No exploration of the social graph would be complete without a glimpse into the largest social graph in the world (at this time), Facebook. Utilizing the Facebook Graph API, sites can connect with their user’s entire Facebook graph, arguably accessing a treasure trove of data. Given the amount of sway Facebook has over the social graph, it’s little wonder that they’re eager to explore new opportunities and partnerships for advertising, gaming and the like. It’s also significant to remember that they have come under close scrutiny with users and privacy advocates alike (which we’ll explore later).

Current Options for Portability

There are a few options to leverage the social graph despite the lack of a cohesive means of accessing the web-wide social graph. Google has spent several years advocating for a single, open standard thanks in no small part to current employee (and social graph guru) Brad Fitzpatrick. They have developed the Social Graph API, an open standard which returns web addresses of public connections and pages.

WindowsLive Contact API, Google’s API and others allow you to carry over your contacts to other service sites with a great degree of portability, though devoid of the social graph aside from contact lists and the like. Likewise, open authentication and authorization services (such as OpenID and oAuth), allow users to readily find their connections (and some content if approved) as they move from site to site, saving valuable time and making their experience more seamless. This also serves to effectively broaden the reach of the service for the provider.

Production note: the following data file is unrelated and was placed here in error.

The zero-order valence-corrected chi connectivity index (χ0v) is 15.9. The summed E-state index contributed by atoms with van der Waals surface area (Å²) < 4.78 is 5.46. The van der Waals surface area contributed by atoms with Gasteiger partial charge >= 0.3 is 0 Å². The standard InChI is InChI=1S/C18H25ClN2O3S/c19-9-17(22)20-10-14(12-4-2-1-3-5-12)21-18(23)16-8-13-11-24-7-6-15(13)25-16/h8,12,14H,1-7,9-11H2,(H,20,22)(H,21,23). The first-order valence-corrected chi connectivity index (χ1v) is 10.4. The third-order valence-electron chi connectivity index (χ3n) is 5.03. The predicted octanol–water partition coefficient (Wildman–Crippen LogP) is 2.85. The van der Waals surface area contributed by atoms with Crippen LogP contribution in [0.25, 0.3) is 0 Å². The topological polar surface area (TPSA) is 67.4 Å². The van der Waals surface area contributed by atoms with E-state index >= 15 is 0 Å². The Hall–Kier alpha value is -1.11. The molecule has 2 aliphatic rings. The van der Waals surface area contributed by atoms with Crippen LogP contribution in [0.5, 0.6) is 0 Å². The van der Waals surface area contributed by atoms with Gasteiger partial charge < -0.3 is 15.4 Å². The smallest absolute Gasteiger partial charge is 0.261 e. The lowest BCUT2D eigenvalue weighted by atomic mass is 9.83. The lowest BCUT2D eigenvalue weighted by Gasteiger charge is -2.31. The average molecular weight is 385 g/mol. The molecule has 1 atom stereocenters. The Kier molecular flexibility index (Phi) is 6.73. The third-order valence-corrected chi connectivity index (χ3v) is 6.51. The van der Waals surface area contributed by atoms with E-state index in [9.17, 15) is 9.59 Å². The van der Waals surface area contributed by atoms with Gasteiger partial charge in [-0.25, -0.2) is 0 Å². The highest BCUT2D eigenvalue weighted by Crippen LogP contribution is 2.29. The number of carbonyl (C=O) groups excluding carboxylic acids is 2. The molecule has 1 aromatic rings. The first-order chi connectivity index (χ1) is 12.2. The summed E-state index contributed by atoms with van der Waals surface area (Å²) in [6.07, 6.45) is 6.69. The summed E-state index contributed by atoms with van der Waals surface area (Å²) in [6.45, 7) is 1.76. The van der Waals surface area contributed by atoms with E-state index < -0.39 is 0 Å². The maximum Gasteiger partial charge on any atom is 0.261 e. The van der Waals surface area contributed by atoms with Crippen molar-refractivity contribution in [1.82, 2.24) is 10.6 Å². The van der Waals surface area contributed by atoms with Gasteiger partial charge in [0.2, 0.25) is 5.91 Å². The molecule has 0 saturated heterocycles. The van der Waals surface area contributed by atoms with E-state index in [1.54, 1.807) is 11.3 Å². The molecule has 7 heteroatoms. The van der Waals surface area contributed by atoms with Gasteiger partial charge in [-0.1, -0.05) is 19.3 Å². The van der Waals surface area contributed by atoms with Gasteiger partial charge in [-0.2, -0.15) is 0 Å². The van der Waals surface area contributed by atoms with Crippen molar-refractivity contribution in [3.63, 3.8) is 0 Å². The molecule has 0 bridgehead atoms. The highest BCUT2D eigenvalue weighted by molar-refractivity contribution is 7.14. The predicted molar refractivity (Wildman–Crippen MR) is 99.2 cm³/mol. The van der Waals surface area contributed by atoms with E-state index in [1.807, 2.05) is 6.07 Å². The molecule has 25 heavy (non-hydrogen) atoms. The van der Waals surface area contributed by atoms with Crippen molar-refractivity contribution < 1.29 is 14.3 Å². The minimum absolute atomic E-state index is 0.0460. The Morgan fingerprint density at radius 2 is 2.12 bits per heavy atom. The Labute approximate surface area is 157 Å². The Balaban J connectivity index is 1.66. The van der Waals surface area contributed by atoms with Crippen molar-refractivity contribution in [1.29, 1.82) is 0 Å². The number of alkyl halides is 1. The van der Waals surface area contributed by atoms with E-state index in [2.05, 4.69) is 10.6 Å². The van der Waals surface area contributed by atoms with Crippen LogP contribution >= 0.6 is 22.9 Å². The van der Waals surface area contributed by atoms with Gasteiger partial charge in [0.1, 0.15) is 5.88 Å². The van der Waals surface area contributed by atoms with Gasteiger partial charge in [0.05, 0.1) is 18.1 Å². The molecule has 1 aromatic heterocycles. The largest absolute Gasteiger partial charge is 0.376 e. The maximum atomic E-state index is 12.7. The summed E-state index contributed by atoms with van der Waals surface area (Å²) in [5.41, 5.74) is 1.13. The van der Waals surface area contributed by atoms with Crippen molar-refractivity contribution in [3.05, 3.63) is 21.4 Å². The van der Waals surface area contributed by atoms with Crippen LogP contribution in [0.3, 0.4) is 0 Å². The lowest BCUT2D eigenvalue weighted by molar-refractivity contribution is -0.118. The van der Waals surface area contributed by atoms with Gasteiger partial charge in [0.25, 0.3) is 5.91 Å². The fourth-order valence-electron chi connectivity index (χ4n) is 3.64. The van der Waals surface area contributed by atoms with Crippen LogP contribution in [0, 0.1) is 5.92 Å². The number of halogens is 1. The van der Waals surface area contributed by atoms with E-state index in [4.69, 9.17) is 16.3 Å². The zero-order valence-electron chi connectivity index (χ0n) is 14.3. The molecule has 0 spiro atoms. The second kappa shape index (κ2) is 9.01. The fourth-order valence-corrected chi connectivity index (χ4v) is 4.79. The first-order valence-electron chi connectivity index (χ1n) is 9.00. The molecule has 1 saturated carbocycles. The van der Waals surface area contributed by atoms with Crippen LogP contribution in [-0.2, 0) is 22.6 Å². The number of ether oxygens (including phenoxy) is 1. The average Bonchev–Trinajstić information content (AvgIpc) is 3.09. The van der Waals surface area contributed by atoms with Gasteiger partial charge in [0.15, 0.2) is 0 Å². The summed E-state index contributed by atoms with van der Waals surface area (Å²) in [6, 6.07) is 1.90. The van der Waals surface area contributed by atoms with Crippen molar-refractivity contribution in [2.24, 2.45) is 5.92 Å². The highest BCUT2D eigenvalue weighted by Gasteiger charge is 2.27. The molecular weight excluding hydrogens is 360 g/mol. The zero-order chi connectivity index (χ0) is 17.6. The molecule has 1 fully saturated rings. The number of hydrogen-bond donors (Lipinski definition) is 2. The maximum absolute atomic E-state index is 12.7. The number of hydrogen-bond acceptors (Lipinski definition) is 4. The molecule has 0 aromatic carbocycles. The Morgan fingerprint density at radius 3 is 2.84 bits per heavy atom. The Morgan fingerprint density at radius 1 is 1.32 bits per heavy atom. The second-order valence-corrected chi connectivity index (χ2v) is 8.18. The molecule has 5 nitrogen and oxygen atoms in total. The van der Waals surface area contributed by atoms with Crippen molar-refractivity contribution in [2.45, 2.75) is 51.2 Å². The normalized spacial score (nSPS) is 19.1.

Several social services are in the pipeline that have drawn considerable attention and admiration. Diaspora, a crowd-funded startup by four college students, promises an open source personal web server that stores information and allows users to securely share it on their own social graph. Still in beta phase, Diaspora’s potential was so readily understood by the community at large that it successfully crowd-funded $200,000 (it had hoped for $10,000).

Growing Pains for the Social Graph

Despite these moves towards a more portable social graph, the current state remains in silos with proprietary social graphs acting as the dominant havens for our personal data and connections (be it Facebook, Plaxo, Tumblr, Twitter- the list goes on). Though incentives for leaving those walled gardens can be alluring, reasons for staying are higher still. That’s bad news for startup entrepreneurs that heavily factored in the social graph to the company scaling outlook, and it isn’t exactly going to bring the web-wide social graph to its apogee, either.

Grappling with growing pains and rising awareness of privacy concerns are another important aspect of this new age of the social graph. As more of us digitize aspects of our lives, we seek the convenience currently served by a handful of social networks. Some argue that we’ve become too complacent with regards to our information floating in the hands of such a select group. Facebook, for instance, now faces fines in Germany for the sharing of information to unsolicited advertisers while Google faces similar battles in the E.U.

Increasingly, people are aware of what they want to share, with whom and where they share it.  Precedent is being set which will ultimately shape the social graph for years to come, but until we see a truly open social graph network we are left to piece together a growing puzzle of everyone’s digital selves.